The horse and cart or the donkey and cart were on the roads with the cars. They weren’t as prevalent as the cars, but we saw them regularly. They were almost always colorfully decorated, some with bells and braids.
Thatching a Roof in Saly, Senegal April 10, 2012
These friendly guys were re-thatching the roof of the bungalow at the hotel we were staying at in Saly, Senegal. Someone told me that Saly is in the part of Africa known as the West African Riveria. The ocean views were beautiful!
Dakar –Impressions of Senegal April 8, 2012
“Wow!” sums up what my husband and I thought of our week in Senegal. “Wow!” is extra appropriate because in Wolof it translates to “good”
I had been warned that the airport could be a very trying experience so I was prepared for the worst. I actually found it no worse than the time we had flown to Cabo, Mexico. Quite a few airports that I have been to (including JFK) have poor signage to start with, throw in a foreign language, and a bunch of people who want to “help” you get your bags, and you do get some chaos. The best advice someone gave me was to remain Zen and politely keep saying no to anyone pushy about “helping”.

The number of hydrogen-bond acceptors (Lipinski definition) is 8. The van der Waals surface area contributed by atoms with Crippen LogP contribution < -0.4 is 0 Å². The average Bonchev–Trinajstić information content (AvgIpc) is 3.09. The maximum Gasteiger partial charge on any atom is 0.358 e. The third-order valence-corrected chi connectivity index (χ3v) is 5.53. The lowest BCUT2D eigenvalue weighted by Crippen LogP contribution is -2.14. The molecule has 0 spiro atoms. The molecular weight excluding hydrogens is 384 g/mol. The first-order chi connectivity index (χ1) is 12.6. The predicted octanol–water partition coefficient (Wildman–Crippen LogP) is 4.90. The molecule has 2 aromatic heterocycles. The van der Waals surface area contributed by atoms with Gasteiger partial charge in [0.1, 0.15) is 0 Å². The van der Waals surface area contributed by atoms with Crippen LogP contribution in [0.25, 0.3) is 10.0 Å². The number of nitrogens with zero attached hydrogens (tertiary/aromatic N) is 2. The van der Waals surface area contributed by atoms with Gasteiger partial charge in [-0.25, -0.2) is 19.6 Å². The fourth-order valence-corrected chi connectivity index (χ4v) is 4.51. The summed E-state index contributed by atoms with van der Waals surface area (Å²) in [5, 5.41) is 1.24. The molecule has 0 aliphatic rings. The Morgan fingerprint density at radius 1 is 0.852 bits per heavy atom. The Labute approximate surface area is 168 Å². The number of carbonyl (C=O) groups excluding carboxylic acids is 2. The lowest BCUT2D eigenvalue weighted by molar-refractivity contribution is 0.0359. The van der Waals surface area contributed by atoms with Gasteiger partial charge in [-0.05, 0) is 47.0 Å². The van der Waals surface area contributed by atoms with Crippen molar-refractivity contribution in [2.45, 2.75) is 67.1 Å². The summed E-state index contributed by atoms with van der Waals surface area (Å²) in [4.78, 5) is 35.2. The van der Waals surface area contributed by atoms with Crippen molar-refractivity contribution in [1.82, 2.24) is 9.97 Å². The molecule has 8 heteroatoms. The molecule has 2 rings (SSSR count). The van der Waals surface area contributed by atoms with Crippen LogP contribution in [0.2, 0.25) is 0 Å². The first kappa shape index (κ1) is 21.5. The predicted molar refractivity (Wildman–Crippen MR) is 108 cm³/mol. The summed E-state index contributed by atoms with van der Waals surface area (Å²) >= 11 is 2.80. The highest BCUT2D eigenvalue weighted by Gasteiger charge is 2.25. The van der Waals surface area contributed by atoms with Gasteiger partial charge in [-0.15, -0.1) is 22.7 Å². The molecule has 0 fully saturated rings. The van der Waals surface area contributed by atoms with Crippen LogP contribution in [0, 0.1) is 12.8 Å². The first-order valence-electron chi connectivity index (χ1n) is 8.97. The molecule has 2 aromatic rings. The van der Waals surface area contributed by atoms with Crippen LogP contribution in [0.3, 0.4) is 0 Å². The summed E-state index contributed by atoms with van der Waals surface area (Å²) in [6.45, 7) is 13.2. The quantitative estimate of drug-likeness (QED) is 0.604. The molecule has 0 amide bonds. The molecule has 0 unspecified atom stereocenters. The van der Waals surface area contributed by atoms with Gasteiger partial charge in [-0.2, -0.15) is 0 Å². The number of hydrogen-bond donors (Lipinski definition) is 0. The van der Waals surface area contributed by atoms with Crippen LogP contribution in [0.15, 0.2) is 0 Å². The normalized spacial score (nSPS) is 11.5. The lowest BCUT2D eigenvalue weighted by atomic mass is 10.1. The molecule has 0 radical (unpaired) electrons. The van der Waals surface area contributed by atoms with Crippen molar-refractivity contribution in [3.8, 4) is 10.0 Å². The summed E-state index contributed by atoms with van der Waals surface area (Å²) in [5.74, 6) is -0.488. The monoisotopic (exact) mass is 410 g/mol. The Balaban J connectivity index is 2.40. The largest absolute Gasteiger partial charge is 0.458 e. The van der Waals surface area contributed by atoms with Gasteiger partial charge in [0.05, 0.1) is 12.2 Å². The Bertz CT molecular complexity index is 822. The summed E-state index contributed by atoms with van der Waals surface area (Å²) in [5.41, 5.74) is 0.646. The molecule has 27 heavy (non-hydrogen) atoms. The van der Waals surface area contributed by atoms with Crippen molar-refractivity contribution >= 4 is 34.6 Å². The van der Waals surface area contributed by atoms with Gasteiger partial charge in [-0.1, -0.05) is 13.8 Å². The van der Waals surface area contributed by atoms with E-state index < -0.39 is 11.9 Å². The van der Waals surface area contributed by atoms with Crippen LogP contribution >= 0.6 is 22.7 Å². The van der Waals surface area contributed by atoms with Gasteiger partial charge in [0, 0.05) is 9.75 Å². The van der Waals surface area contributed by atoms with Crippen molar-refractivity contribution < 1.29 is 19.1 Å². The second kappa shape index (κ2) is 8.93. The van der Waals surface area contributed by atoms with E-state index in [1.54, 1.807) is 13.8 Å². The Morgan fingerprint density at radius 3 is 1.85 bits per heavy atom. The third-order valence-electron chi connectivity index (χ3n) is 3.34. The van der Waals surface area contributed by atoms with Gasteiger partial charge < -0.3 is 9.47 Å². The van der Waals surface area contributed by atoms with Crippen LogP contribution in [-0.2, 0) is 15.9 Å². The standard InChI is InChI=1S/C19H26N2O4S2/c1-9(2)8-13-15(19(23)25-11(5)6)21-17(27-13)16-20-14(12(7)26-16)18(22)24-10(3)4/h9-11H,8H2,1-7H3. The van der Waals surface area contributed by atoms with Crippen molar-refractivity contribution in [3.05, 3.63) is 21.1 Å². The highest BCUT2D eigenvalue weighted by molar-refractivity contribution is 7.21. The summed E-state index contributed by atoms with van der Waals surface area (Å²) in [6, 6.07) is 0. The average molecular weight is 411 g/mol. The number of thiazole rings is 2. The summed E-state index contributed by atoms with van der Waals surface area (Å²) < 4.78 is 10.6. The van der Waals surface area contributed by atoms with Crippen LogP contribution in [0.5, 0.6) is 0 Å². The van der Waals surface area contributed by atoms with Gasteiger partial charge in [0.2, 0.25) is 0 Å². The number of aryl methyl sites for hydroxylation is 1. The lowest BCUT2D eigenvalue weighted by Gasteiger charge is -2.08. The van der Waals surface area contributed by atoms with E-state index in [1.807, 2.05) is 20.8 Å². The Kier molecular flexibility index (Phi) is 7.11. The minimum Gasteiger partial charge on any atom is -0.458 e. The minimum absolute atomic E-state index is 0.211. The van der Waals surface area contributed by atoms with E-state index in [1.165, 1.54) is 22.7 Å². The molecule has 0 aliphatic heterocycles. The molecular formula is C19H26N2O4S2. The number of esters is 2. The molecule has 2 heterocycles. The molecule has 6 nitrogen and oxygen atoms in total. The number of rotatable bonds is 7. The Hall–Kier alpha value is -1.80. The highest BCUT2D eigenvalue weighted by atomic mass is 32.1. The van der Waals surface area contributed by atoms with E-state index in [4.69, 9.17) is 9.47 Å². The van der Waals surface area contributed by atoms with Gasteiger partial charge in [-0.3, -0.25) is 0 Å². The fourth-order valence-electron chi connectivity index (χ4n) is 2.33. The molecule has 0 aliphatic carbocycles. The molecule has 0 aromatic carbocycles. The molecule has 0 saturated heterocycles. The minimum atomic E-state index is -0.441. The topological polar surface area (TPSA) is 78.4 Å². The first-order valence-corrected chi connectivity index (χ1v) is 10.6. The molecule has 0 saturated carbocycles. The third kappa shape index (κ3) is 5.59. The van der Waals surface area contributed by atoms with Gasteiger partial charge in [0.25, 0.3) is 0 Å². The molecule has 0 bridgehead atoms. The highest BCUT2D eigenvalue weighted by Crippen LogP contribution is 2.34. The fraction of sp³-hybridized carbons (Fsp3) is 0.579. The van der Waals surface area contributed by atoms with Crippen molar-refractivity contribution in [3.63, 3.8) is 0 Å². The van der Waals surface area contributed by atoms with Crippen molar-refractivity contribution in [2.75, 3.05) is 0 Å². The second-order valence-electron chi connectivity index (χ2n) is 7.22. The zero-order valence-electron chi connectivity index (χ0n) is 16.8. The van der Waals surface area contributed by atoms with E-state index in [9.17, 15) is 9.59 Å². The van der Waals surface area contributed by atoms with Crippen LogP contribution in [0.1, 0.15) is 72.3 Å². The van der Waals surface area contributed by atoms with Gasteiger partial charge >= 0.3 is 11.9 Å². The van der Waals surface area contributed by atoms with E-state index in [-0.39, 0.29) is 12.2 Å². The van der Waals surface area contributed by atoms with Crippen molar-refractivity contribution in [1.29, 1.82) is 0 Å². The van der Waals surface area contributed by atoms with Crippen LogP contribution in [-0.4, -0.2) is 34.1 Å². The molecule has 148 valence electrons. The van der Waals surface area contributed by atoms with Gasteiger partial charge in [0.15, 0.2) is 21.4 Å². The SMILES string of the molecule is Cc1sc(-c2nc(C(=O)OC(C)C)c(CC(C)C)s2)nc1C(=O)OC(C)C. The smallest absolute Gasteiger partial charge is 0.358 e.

I could not get over the fact that the ocean could be seen almost everywhere we drove. I know I’m a landlocked Ohioan, but it was beautiful and very present! Some of the beaches were rocky (like the one to the left) but there were also sandy beaches.
There was a lot of construction in various phases all around. As we were landing, my husband did have a “Oh bleeep! What have we done?” type of moment as it was hard to tell if things were going up, coming down, or both. Once we were on the ground, it was a different story. We found the Senegalese to be extremely friendly and willing to accept my very bad French.